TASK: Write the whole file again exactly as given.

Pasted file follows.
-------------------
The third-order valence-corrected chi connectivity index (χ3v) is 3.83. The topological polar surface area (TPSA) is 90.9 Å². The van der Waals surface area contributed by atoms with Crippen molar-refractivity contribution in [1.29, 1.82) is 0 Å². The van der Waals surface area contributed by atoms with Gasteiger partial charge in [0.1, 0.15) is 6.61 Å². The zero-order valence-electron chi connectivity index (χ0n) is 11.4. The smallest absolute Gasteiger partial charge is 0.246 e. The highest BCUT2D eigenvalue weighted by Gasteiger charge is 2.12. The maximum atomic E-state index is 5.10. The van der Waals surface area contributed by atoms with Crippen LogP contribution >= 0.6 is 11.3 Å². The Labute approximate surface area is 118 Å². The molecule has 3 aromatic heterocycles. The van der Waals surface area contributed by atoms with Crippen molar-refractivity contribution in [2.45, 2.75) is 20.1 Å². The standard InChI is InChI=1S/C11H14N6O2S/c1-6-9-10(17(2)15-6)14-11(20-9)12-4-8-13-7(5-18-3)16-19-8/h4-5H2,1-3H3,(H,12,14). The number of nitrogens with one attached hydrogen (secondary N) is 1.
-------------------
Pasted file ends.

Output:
The third-order valence-corrected chi connectivity index (χ3v) is 3.83. The topological polar surface area (TPSA) is 90.9 Å². The van der Waals surface area contributed by atoms with Crippen molar-refractivity contribution in [1.29, 1.82) is 0 Å². The van der Waals surface area contributed by atoms with Gasteiger partial charge in [0.1, 0.15) is 6.61 Å². The zero-order valence-electron chi connectivity index (χ0n) is 11.4. The smallest absolute Gasteiger partial charge is 0.246 e. The highest BCUT2D eigenvalue weighted by Gasteiger charge is 2.12. The maximum atomic E-state index is 5.10. The van der Waals surface area contributed by atoms with Crippen LogP contribution >= 0.6 is 11.3 Å². The Labute approximate surface area is 118 Å². The molecule has 3 aromatic heterocycles. The van der Waals surface area contributed by atoms with Crippen molar-refractivity contribution in [2.45, 2.75) is 20.1 Å². The standard InChI is InChI=1S/C11H14N6O2S/c1-6-9-10(17(2)15-6)14-11(20-9)12-4-8-13-7(5-18-3)16-19-8/h4-5H2,1-3H3,(H,12,14). The number of nitrogens with one attached hydrogen (secondary N) is 1.